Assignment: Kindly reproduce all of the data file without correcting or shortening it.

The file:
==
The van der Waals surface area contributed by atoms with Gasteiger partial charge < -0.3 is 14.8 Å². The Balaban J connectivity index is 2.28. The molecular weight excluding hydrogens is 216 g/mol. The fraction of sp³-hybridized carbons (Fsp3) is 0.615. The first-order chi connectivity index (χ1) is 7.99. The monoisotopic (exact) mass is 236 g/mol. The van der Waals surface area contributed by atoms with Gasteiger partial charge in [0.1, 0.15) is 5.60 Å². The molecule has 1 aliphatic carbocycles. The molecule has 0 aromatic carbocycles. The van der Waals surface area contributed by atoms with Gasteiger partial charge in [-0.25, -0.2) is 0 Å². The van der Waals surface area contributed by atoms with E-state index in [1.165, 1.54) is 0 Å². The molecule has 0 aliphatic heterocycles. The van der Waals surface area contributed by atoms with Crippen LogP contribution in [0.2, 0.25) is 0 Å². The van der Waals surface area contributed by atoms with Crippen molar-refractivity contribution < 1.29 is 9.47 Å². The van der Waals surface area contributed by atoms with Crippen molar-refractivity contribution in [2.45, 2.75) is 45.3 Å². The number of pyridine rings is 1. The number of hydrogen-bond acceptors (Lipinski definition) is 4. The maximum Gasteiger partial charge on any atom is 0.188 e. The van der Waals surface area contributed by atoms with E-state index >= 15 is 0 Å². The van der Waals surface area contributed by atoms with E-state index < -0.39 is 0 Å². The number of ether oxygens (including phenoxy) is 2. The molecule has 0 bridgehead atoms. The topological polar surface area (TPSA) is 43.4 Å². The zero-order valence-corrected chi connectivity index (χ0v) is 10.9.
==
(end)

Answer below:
The van der Waals surface area contributed by atoms with Gasteiger partial charge < -0.3 is 14.8 Å². The Balaban J connectivity index is 2.28. The molecular weight excluding hydrogens is 216 g/mol. The fraction of sp³-hybridized carbons (Fsp3) is 0.615. The first-order chi connectivity index (χ1) is 7.99. The monoisotopic (exact) mass is 236 g/mol. The van der Waals surface area contributed by atoms with Gasteiger partial charge in [0.1, 0.15) is 5.60 Å². The molecule has 1 aliphatic carbocycles. The molecule has 0 aromatic carbocycles. The van der Waals surface area contributed by atoms with Gasteiger partial charge in [-0.25, -0.2) is 0 Å². The van der Waals surface area contributed by atoms with E-state index in [1.165, 1.54) is 0 Å². The molecule has 0 aliphatic heterocycles. The van der Waals surface area contributed by atoms with Crippen LogP contribution in [0.2, 0.25) is 0 Å². The van der Waals surface area contributed by atoms with Crippen molar-refractivity contribution < 1.29 is 9.47 Å². The van der Waals surface area contributed by atoms with Crippen molar-refractivity contribution in [2.45, 2.75) is 45.3 Å². The number of pyridine rings is 1. The number of hydrogen-bond acceptors (Lipinski definition) is 4. The maximum Gasteiger partial charge on any atom is 0.188 e. The van der Waals surface area contributed by atoms with E-state index >= 15 is 0 Å². The van der Waals surface area contributed by atoms with E-state index < -0.39 is 0 Å². The number of ether oxygens (including phenoxy) is 2. The molecule has 0 bridgehead atoms. The topological polar surface area (TPSA) is 43.4 Å². The zero-order valence-corrected chi connectivity index (χ0v) is 10.9.